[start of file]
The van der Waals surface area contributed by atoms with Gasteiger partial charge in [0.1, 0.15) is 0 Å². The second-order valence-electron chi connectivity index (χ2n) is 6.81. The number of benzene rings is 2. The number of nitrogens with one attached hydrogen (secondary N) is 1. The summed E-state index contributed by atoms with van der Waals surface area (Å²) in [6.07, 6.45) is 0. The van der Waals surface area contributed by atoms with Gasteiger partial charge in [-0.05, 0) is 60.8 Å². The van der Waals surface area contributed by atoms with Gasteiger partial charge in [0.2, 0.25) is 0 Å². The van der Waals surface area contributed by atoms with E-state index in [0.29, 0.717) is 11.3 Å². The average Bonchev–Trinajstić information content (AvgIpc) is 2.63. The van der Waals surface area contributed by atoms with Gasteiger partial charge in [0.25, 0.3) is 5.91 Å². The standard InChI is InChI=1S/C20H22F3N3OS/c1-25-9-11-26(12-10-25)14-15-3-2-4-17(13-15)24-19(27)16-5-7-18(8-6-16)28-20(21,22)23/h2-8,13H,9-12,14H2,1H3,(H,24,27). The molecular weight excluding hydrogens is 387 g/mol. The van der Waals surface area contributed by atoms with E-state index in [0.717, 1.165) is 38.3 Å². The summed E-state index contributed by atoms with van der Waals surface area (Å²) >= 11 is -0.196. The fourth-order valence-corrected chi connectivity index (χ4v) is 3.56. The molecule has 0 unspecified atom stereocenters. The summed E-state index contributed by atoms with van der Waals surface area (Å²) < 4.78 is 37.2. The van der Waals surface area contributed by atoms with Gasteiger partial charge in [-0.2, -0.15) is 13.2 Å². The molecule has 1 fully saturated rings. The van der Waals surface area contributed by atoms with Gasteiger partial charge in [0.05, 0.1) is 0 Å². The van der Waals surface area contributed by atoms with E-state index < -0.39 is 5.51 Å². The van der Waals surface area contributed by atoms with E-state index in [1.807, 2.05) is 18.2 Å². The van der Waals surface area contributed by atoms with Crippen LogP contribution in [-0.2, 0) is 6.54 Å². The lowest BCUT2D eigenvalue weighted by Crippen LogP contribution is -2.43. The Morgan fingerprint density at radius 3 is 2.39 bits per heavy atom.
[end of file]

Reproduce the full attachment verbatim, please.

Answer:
The van der Waals surface area contributed by atoms with Gasteiger partial charge in [0.1, 0.15) is 0 Å². The second-order valence-electron chi connectivity index (χ2n) is 6.81. The number of benzene rings is 2. The number of nitrogens with one attached hydrogen (secondary N) is 1. The summed E-state index contributed by atoms with van der Waals surface area (Å²) in [6.07, 6.45) is 0. The van der Waals surface area contributed by atoms with Gasteiger partial charge in [-0.05, 0) is 60.8 Å². The van der Waals surface area contributed by atoms with Gasteiger partial charge in [0.2, 0.25) is 0 Å². The van der Waals surface area contributed by atoms with E-state index in [0.29, 0.717) is 11.3 Å². The average Bonchev–Trinajstić information content (AvgIpc) is 2.63. The van der Waals surface area contributed by atoms with Gasteiger partial charge in [0.25, 0.3) is 5.91 Å². The standard InChI is InChI=1S/C20H22F3N3OS/c1-25-9-11-26(12-10-25)14-15-3-2-4-17(13-15)24-19(27)16-5-7-18(8-6-16)28-20(21,22)23/h2-8,13H,9-12,14H2,1H3,(H,24,27). The molecular weight excluding hydrogens is 387 g/mol. The van der Waals surface area contributed by atoms with E-state index in [0.717, 1.165) is 38.3 Å². The summed E-state index contributed by atoms with van der Waals surface area (Å²) >= 11 is -0.196. The fourth-order valence-corrected chi connectivity index (χ4v) is 3.56. The molecule has 0 unspecified atom stereocenters. The summed E-state index contributed by atoms with van der Waals surface area (Å²) < 4.78 is 37.2. The van der Waals surface area contributed by atoms with Gasteiger partial charge in [-0.2, -0.15) is 13.2 Å². The molecule has 1 fully saturated rings. The van der Waals surface area contributed by atoms with Gasteiger partial charge in [0.05, 0.1) is 0 Å². The van der Waals surface area contributed by atoms with E-state index < -0.39 is 5.51 Å². The van der Waals surface area contributed by atoms with E-state index in [1.807, 2.05) is 18.2 Å². The van der Waals surface area contributed by atoms with Crippen LogP contribution in [-0.2, 0) is 6.54 Å². The lowest BCUT2D eigenvalue weighted by Crippen LogP contribution is -2.43. The Morgan fingerprint density at radius 3 is 2.39 bits per heavy atom.